Coronavirus has now infected more than 45,000 people across the globe, resulting in more than 1,100 deaths. Health authorities are struggling to contain the virus, which has been dubbed COVID-19, with it now spreading to more than two dozen countries – including the UK where there have been nine confirmed cases.
The virus is approaching pandemic proportions, and experts have warned it could be comparable to the influenza outbreaks of the 1900s, which included the Spanish Flu.
The Spanish flu lasted from 1918 to 1920 and infected more than 500 million people across the globe, or 27 percent of the worldwide population when it was just 1.8 billion people.
It is one of the deadliest pandemics in human history, with the death toll reaching up to 100 million.
Now experts have warned the current outbreak of coronavirus could be comparable to the major flu outbreak 100 years ago, a report from Imperial College London warned.
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Professor Neil Ferguson, co-author of the report, said: “Understanding the likely impact of the unfolding pandemic caused by the Covid-19 virus on human health will be critical to informing the decisions made by countries in the coming weeks in how best to respond to this new public health threat.
“Our estimates – while subject to much uncertainty due to the limited data currently available – suggest that the impact of the unfolding epidemic may be comparable to the major influenza pandemics of the twentieth century.
“It is therefore vital that countries across the world continue to work together to accelerate the development and testing of effective treatments and vaccines, on the fastest possible timescale.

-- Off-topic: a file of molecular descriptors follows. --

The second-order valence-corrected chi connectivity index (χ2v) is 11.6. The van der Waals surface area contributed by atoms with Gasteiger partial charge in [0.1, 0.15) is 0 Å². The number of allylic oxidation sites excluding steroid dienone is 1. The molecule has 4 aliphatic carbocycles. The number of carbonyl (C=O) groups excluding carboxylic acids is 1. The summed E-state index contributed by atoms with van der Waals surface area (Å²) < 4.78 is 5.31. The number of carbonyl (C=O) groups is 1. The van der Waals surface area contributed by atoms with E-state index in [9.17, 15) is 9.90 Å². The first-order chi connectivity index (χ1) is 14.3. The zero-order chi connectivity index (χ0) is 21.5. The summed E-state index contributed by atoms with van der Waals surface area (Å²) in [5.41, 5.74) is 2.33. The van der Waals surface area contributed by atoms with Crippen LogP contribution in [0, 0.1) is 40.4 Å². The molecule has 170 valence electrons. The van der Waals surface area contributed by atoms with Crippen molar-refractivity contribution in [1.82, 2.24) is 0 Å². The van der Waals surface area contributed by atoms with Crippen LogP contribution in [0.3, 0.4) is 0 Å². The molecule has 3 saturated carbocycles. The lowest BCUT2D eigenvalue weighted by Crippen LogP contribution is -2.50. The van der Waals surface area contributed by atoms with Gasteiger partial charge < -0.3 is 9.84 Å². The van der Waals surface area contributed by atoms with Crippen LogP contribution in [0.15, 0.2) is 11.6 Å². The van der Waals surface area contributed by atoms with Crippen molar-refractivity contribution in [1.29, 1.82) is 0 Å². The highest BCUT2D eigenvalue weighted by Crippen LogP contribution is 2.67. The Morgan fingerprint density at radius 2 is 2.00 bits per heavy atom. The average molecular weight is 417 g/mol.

“Surveillance and data sharing also need to be further enhanced to allow the spectrum of disease severity caused by this virus to be better understood.”
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The study also found that COVID-19 has a fatality rate of around one percent, although this is expected to change.
Professor Azra Ghani, co-author, said: “Assessing the severity of an emerging disease is always challenging.
“This is because we generally detect those that are most ill first and only later get a sense of how many people may have milder disease or carry the infection but not have any symptoms.
“However, by piecing together data from various sources – including from the most severe cases reported from China, from international travellers to Wuhan who return infected, and from testing undertaken on repatriated citizens – and by correcting for delays in reporting, we estimate a fatality ratio for all infections of approximately one percent.
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“It is important to remember that this estimate remains very uncertain.”
A previous study from Chinese health officials found the average age of the patients who contracted coronavirus is 55, and half of the people studied were already were suffering from a pre-existing chronic disease.
Perhaps the most surprising find however is that the virus seems to infect more males than females.
The research points out that 68 percent of people infected by the virus were males, with the researchers struggling to understand why.
However, they do theorise: “The reduced susceptibility of females to viral infections could be attributed to the protection from X chromosome and sex hormones, which play an important role in innate and adaptive immunity.”